The Perils of Political Rhetoric in the Refugee Crisis

During Sunday evening’s second presidential debate, Republican nominee Donald Trump was asked about his plan to prevent the fall of the besieged city of Aleppo, to which he remarked: “it basically has fallen.” He adamantly opposed the plan of his running mate Gov. Mike Pence, and his words signaled the city was a lost cause. Last month, current Libertarian presidential candidate Gary Johnson asked,“What is Aleppo?” unwittingly unveiling his ignorance of the worst humanitarian crisis since World War II. Both remarks belittle the severity of the crisis. Trump’s dismissiveness — coupled with his proposed ban on Muslims — preys on existing fears of terrorism at the expense of those fleeing for their lives.

Such political rhetoric in this election season has been rampant, and affects how we perceive refugees. More importantly, it dilutes our sense of accountability.

As we know from Nazi Germany, Rwanda, Yugoslavia, the treatment of Native Americans in the United States, and other examples repeated throughout history, dehumanization clears the path to violence. Powerful, demeaning language has led us to literally reduce refugees to numbers. Numbers may put the magnitude of the crisis in perspective, but repeated numbering does not encapsulate the daily struggle of refugees.

Ultimately, it is politicians who have fostered a xenophobic climate with their charged rhetoric, instilling fear into citizens of the dangers of welcoming refugees. Former British Prime Minister David Cameron’s comments on the “swarm” of migrants crossing the Mediterranean has shaped the perception of those entering the European Union, and Hungarian Prime Minister Victor Orban has blatantly expressed his views stating, “every single migrant poses a public security and terror risk…For us migration is not a solution but a problem…not medicine but a poison, we don’t need it and won’t swallow it.” U.S. presidential candidates have stressed the hazards of opening borders, despite the United States having one of the lowest rates of entry, and European countries have closed borders altogether, striving to preserve their national identities. Such rhetoric does not just impact the psyche of refugees; it tears at our social fabric.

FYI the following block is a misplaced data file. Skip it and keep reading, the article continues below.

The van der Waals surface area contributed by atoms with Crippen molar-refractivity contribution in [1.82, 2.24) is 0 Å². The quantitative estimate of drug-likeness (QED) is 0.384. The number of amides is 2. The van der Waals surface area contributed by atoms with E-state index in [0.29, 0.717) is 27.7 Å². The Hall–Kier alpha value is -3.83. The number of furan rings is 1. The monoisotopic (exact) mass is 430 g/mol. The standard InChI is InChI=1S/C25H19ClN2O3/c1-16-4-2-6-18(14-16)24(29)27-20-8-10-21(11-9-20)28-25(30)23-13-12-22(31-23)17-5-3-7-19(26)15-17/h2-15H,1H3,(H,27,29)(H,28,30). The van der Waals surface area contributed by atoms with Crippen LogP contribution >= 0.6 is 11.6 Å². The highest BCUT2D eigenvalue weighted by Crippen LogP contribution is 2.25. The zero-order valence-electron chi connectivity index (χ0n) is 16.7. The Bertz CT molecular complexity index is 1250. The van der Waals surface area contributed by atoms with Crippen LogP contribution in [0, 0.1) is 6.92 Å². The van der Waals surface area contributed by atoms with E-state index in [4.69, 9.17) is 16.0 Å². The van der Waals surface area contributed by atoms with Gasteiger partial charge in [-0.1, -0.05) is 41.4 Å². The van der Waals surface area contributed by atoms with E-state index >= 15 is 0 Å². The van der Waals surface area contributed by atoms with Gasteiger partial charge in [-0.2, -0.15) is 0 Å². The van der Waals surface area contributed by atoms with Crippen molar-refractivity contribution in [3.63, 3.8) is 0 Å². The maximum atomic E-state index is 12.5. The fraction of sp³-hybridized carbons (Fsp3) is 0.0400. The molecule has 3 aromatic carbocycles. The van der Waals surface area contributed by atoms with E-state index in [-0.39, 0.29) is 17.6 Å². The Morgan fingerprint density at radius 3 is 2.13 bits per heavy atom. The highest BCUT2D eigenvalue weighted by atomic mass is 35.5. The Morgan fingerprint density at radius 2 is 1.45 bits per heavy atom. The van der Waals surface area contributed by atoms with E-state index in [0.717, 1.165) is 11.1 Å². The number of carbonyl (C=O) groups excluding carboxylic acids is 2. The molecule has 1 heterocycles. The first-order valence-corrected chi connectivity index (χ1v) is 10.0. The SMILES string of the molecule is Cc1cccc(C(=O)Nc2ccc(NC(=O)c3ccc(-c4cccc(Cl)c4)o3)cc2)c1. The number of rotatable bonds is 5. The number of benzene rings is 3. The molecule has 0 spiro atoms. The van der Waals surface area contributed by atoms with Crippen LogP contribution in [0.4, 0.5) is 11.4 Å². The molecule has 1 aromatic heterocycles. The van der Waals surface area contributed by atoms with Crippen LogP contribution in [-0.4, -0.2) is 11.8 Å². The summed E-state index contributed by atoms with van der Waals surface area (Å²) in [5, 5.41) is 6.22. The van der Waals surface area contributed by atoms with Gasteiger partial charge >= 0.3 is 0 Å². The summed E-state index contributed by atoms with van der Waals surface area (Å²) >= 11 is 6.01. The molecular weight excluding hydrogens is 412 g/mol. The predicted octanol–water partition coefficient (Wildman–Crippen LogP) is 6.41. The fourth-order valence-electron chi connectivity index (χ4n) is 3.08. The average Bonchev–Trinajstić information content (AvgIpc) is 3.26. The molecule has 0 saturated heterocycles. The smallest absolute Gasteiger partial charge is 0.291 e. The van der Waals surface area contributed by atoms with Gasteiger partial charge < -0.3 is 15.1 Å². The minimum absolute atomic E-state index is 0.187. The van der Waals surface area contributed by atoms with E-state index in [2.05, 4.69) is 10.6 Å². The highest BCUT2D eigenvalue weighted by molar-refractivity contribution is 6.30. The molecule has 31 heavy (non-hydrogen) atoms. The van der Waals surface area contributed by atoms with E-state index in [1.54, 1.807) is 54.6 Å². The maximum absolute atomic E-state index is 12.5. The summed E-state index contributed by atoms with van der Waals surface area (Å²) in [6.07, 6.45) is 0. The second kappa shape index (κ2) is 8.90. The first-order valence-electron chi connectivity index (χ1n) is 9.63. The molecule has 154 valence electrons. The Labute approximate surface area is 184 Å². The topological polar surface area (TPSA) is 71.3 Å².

We listen to numbers of refugees and become immune to the Syrian experience, numb to the casualties in the crisis, and intolerant to opening our borders. We forget they too were doctors, engineers, teachers, ambitious students, and children who enjoyed playing soccer. We forget they did not choose this life. It took the widely circulated photo of a drowned 3-year-old Syrian boy, Aylan Kurdi, to remind millions to elicit empathy for refugees.

Interestingly, we conditionally humanize this conflict. The recent image of 5-year-old Syrian boy, Omran Daqneesh, who survived an airstrike in Aleppo, or the valiant Olympic Syrian refugee, Yusra Mardini, who swam for three hours at sea to push a sinking boat of twenty, evoke attention in the media, racking up Facebook shares and tweets. But, the 6.5 million internally displaced within Syria in urgent need of humanitarian assistance does not concern us.

The hypocrisy above reveals the power of malignant rhetoric prevalent in domestic and international politics: it has transformed our othering of the world’s most vulnerable population into falsely justifiable inaction. Furthermore, the proliferation of technologies such as biometric identification used to process refugees, has further spurred our inhumane outlook of refugees.